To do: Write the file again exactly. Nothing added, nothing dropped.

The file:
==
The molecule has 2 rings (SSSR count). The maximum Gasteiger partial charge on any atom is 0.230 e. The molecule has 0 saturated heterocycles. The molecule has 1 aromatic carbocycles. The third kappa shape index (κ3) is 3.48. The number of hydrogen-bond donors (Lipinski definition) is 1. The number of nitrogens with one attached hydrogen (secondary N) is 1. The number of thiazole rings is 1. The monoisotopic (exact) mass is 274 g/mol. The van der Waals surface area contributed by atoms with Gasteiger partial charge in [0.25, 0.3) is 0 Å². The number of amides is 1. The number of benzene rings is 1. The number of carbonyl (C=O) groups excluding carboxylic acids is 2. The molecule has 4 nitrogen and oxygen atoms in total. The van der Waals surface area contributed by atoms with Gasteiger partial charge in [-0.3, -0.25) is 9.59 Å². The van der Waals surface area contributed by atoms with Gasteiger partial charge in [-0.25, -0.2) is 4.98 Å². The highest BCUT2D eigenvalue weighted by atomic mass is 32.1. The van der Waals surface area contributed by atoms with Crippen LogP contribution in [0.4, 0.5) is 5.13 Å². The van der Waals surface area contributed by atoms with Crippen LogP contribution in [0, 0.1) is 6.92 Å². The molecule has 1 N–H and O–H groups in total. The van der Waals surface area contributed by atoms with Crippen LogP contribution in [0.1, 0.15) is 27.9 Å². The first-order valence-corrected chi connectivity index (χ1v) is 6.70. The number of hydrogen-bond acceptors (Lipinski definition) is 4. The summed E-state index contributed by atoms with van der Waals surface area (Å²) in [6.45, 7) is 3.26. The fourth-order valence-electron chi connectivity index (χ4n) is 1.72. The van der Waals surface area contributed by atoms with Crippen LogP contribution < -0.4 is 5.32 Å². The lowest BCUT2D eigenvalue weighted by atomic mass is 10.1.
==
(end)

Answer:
The molecule has 2 rings (SSSR count). The maximum Gasteiger partial charge on any atom is 0.230 e. The molecule has 0 saturated heterocycles. The molecule has 1 aromatic carbocycles. The third kappa shape index (κ3) is 3.48. The number of hydrogen-bond donors (Lipinski definition) is 1. The number of nitrogens with one attached hydrogen (secondary N) is 1. The number of thiazole rings is 1. The monoisotopic (exact) mass is 274 g/mol. The van der Waals surface area contributed by atoms with Gasteiger partial charge in [0.25, 0.3) is 0 Å². The number of amides is 1. The number of benzene rings is 1. The number of carbonyl (C=O) groups excluding carboxylic acids is 2. The molecule has 4 nitrogen and oxygen atoms in total. The van der Waals surface area contributed by atoms with Gasteiger partial charge in [-0.3, -0.25) is 9.59 Å². The van der Waals surface area contributed by atoms with Gasteiger partial charge in [-0.25, -0.2) is 4.98 Å². The highest BCUT2D eigenvalue weighted by atomic mass is 32.1. The van der Waals surface area contributed by atoms with Crippen LogP contribution in [0.4, 0.5) is 5.13 Å². The van der Waals surface area contributed by atoms with Crippen LogP contribution in [0, 0.1) is 6.92 Å². The molecule has 1 N–H and O–H groups in total. The van der Waals surface area contributed by atoms with Crippen LogP contribution in [0.1, 0.15) is 27.9 Å². The first-order valence-corrected chi connectivity index (χ1v) is 6.70. The number of hydrogen-bond acceptors (Lipinski definition) is 4. The summed E-state index contributed by atoms with van der Waals surface area (Å²) in [6.45, 7) is 3.26. The fourth-order valence-electron chi connectivity index (χ4n) is 1.72. The van der Waals surface area contributed by atoms with Crippen LogP contribution < -0.4 is 5.32 Å². The lowest BCUT2D eigenvalue weighted by atomic mass is 10.1.